In the past two years, the 13 students in North Island College’s fine arts diploma program Class of 2011 have learned a lot about themselves and about art, as they’ve expanded their skills and tried new things.
And now, they’re ready to share what they’ve done with the community in next month’s Fine Arts Graduation Exhibition at the Muir Gallery.
Thirteen NIC fine arts diploma students will display their works during the Fine Arts Graduation Exhibition May 6 to 21 at the Muir Gallery at 440 Anderton Ave. in downtown Courtenay.
Rima Mara, who is from Tofino, is one of the graduates who will exhibit her work. She has loved the program at NIC.
“It’s been awesome,” she said. “It has refined all of my skills, aside from opening my mind up to many different ways of being creative. One of the best things, in my opinion, is the fact there are these big studios and lots of equipment to be used. They have an excellent ceramics department as well.”
By far, Mara’s favourite parts of the program were screen printing, etching and drawing.
To her surprise, she also enjoyed the more academic aspects of the program.
“As much as I hate writing essays and studying, art history was invaluable as far as education, utterly invaluable,” she said. “I’d say the same thing about philosophy of art; it’s been amazing and opened my eyes to different ways of thinking about art. We had an excellent teacher as well.”
Mara is excited but nervous about the upcoming exhibition.
“Any time you put your art on display … my feelings are, ‘Oh God, I hope no one shows up’ and then ‘What if no one shows up?'” she said.
Mara is excited for the Fine Arts Graduation Exhibition because it will showcase the students’ individual styles.
“There’s a really interesting variety of different artists in my grad class with very different strengths, so you’re going to see a variety of different types of creations, which should be really cool,” she said.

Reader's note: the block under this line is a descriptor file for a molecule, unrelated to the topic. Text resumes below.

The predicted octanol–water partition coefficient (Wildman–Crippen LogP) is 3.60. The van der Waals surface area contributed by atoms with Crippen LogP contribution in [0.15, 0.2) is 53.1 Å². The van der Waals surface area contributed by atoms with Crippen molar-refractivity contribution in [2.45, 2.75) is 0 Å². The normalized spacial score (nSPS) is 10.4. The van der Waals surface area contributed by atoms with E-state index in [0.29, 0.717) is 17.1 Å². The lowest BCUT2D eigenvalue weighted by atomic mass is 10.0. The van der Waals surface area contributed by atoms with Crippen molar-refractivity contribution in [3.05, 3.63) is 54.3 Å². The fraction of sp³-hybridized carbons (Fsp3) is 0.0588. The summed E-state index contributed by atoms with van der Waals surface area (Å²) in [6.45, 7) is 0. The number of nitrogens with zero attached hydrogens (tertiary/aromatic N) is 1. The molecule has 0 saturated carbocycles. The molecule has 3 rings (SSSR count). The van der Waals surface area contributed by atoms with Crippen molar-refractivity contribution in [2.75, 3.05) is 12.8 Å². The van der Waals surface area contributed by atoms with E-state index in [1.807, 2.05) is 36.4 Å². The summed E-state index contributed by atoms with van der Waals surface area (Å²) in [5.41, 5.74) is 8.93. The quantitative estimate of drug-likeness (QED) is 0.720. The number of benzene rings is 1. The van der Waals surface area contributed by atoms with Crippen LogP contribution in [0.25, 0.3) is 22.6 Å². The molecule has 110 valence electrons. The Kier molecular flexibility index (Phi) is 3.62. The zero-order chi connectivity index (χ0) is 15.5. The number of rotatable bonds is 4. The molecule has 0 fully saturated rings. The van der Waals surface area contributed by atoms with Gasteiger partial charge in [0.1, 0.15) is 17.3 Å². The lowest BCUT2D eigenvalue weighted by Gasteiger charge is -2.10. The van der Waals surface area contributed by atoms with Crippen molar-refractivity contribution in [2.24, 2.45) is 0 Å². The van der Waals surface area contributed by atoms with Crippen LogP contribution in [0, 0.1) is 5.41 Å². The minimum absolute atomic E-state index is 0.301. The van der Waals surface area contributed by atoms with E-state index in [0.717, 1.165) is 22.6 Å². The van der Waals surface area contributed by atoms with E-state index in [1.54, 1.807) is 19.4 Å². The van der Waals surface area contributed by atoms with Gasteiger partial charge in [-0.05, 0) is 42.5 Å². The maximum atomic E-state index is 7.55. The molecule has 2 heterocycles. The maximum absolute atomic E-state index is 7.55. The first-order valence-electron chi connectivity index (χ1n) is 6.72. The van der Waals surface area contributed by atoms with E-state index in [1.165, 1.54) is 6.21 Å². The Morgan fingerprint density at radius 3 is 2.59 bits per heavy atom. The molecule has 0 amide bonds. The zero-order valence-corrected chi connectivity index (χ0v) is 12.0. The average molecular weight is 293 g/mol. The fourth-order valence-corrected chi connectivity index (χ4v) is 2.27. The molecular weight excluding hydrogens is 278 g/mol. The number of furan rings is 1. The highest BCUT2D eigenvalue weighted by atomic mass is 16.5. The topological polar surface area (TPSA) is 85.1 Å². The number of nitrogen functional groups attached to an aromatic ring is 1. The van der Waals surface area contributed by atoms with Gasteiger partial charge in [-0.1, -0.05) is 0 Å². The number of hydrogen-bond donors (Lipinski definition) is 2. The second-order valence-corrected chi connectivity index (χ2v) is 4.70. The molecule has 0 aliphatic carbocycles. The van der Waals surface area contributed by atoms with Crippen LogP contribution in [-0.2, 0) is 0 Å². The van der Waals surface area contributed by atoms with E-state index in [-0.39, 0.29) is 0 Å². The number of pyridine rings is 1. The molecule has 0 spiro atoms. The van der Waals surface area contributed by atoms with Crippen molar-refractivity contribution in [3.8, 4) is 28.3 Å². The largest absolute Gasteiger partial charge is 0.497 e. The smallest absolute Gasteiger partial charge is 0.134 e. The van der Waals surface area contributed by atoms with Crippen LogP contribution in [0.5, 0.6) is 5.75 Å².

Anita Van Holderbeke moved to the Comox Valley after spending many years up north. She started taking evening courses and decided to go for the fine arts degree now that her children are all grown up.
Van Holderbeke considers the NIC fine arts program “phenomenal.”
“Without the program, I think I would’ve been stuck in one certain area, not understanding what I did,” she said. “I’m an intuitive painter. Coming to the course, you learn a lot of history, and you learn a lot of technique. You also grow so much that you don’t just do one area. You get a full, round education that is technique-based.”
Van Holderbeke has enjoyed the chance to try different techniques and use different equipment, as there are many evenings when the studios are open for students to try new things.
“The more you work, the better your skills become,” she said. “It’s really high-quality education. The instructors are very, very good, and they have time. In this school, the instructors have time and take a personal interest in what you do. They’re able to give critiques and help you grow in different areas. Our library is excellent.”
Van Holderbeke, who works mostly in painting and ceramics, is excited about the exhibition.
“We have an excellent group this year,” she said. “We work really well together and communicate together, and we get so excited about creating. This exhibition, for most of us, is more of a grad for us than going with our gown and caps.”
Tonja Bjermeland was a graphic designer in Port Hardy before she moved to the Comox Valley last year for the NIC program.
She will continue with the degree program, most likely part-time because she has a five-year-old child.
“This is a wonderful grad class,” she said. “Everyone is really good friends. In the last year, we’ve really grown close, and we’re a really close family. The teachers are really great, too, really supportive and understanding. They are compassionate when you have a sick child. It’s like a community.”
In the past two years, Bjermeland has really enjoyed ceramics and painting.
“I really love art, and I’ve always been an artist,” she said. “I don’t know what I’d do if someone told me to do a desk job. You think you know yourself, but you definitely find yourself. (The instructors) basically make you find yourself, and they push you to it, and it’s a really good thing.”
She has been very impressed by the instructors, particularly drawing teacher Linda Perron.
“She’s really great at giving constructive criticism and helping you get your personal style,” she said. “She really looks at what you’re good at and what your strengths are and gives you advice accordingly. She gives you the hints that I feel are most strength-building.”
Mara, Van Holderbeke, Bjermeland and the other students will be on hand to meet the public during an opening reception for the Fine Arts Graduation Exhibition May 6 from 7 to 9:30 p.m. The Muir Gallery is open Tuesday to Saturday from 11 a.m. to 4 p.m.